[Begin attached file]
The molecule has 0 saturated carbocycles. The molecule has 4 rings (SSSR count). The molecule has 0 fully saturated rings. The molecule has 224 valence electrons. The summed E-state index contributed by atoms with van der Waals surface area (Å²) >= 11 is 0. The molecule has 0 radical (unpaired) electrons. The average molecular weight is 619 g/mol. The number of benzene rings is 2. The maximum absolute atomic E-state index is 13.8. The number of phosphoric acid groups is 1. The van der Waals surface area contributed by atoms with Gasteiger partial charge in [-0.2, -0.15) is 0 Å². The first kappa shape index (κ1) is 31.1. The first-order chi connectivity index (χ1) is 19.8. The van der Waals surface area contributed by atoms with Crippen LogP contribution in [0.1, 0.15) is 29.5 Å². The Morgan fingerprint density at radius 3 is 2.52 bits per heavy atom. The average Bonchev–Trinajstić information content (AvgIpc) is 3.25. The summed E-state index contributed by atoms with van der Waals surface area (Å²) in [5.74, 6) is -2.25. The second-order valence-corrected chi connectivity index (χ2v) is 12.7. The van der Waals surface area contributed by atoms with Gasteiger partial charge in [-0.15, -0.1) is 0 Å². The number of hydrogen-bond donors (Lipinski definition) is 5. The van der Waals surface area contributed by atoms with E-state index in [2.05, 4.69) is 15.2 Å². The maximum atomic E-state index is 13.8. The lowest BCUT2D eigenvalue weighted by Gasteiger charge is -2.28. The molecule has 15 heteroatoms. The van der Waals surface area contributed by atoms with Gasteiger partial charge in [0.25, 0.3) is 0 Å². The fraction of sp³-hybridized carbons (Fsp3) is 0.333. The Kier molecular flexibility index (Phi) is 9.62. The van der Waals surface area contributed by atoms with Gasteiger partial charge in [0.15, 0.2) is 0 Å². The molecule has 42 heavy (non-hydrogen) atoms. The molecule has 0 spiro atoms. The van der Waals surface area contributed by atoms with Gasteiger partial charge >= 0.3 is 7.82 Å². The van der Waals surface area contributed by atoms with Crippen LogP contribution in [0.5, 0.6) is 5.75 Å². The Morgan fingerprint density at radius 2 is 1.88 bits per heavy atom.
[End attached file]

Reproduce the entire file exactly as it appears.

The molecule has 0 saturated carbocycles. The molecule has 4 rings (SSSR count). The molecule has 0 fully saturated rings. The molecule has 224 valence electrons. The summed E-state index contributed by atoms with van der Waals surface area (Å²) >= 11 is 0. The molecule has 0 radical (unpaired) electrons. The average molecular weight is 619 g/mol. The number of benzene rings is 2. The maximum absolute atomic E-state index is 13.8. The number of phosphoric acid groups is 1. The van der Waals surface area contributed by atoms with Gasteiger partial charge in [-0.2, -0.15) is 0 Å². The first kappa shape index (κ1) is 31.1. The first-order chi connectivity index (χ1) is 19.8. The van der Waals surface area contributed by atoms with Crippen LogP contribution in [0.1, 0.15) is 29.5 Å². The Morgan fingerprint density at radius 3 is 2.52 bits per heavy atom. The average Bonchev–Trinajstić information content (AvgIpc) is 3.25. The summed E-state index contributed by atoms with van der Waals surface area (Å²) in [5.74, 6) is -2.25. The second-order valence-corrected chi connectivity index (χ2v) is 12.7. The van der Waals surface area contributed by atoms with Gasteiger partial charge in [-0.15, -0.1) is 0 Å². The number of hydrogen-bond donors (Lipinski definition) is 5. The van der Waals surface area contributed by atoms with E-state index in [2.05, 4.69) is 15.2 Å². The maximum atomic E-state index is 13.8. The lowest BCUT2D eigenvalue weighted by Gasteiger charge is -2.28. The molecule has 15 heteroatoms. The van der Waals surface area contributed by atoms with Gasteiger partial charge in [0.25, 0.3) is 0 Å². The fraction of sp³-hybridized carbons (Fsp3) is 0.333. The Kier molecular flexibility index (Phi) is 9.62. The van der Waals surface area contributed by atoms with Gasteiger partial charge in [0.15, 0.2) is 0 Å². The molecule has 42 heavy (non-hydrogen) atoms. The molecule has 0 spiro atoms. The van der Waals surface area contributed by atoms with Gasteiger partial charge >= 0.3 is 7.82 Å². The van der Waals surface area contributed by atoms with Crippen LogP contribution in [0.5, 0.6) is 5.75 Å². The Morgan fingerprint density at radius 2 is 1.88 bits per heavy atom.